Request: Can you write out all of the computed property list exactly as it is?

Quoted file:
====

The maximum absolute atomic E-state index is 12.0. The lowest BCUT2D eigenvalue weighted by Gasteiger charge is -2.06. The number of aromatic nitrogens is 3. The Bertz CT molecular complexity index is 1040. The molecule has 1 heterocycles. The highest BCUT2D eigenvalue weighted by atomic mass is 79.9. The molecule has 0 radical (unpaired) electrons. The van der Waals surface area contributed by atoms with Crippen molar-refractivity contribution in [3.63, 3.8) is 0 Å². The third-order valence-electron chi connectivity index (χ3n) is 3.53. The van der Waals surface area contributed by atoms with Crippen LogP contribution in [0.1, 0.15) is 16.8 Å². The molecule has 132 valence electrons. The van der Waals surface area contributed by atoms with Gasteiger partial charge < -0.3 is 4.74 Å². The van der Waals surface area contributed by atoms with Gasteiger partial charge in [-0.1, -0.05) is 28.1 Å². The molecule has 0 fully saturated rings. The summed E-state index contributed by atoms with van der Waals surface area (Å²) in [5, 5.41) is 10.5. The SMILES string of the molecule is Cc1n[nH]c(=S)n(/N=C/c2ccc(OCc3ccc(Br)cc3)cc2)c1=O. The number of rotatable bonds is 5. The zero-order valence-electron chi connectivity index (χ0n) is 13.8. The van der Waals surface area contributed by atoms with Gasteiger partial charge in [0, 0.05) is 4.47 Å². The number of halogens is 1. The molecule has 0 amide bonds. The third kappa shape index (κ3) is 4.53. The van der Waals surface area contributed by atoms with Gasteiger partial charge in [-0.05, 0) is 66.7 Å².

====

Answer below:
The maximum absolute atomic E-state index is 12.0. The lowest BCUT2D eigenvalue weighted by Gasteiger charge is -2.06. The number of aromatic nitrogens is 3. The Bertz CT molecular complexity index is 1040. The molecule has 1 heterocycles. The highest BCUT2D eigenvalue weighted by atomic mass is 79.9. The molecule has 0 radical (unpaired) electrons. The van der Waals surface area contributed by atoms with Crippen molar-refractivity contribution in [3.63, 3.8) is 0 Å². The third-order valence-electron chi connectivity index (χ3n) is 3.53. The van der Waals surface area contributed by atoms with Crippen LogP contribution in [0.1, 0.15) is 16.8 Å². The molecule has 132 valence electrons. The van der Waals surface area contributed by atoms with Gasteiger partial charge < -0.3 is 4.74 Å². The van der Waals surface area contributed by atoms with Gasteiger partial charge in [-0.1, -0.05) is 28.1 Å². The molecule has 0 fully saturated rings. The summed E-state index contributed by atoms with van der Waals surface area (Å²) in [5, 5.41) is 10.5. The SMILES string of the molecule is Cc1n[nH]c(=S)n(/N=C/c2ccc(OCc3ccc(Br)cc3)cc2)c1=O. The number of rotatable bonds is 5. The zero-order valence-electron chi connectivity index (χ0n) is 13.8. The van der Waals surface area contributed by atoms with Gasteiger partial charge in [0, 0.05) is 4.47 Å². The number of halogens is 1. The molecule has 0 amide bonds. The third kappa shape index (κ3) is 4.53. The van der Waals surface area contributed by atoms with Gasteiger partial charge in [-0.05, 0) is 66.7 Å².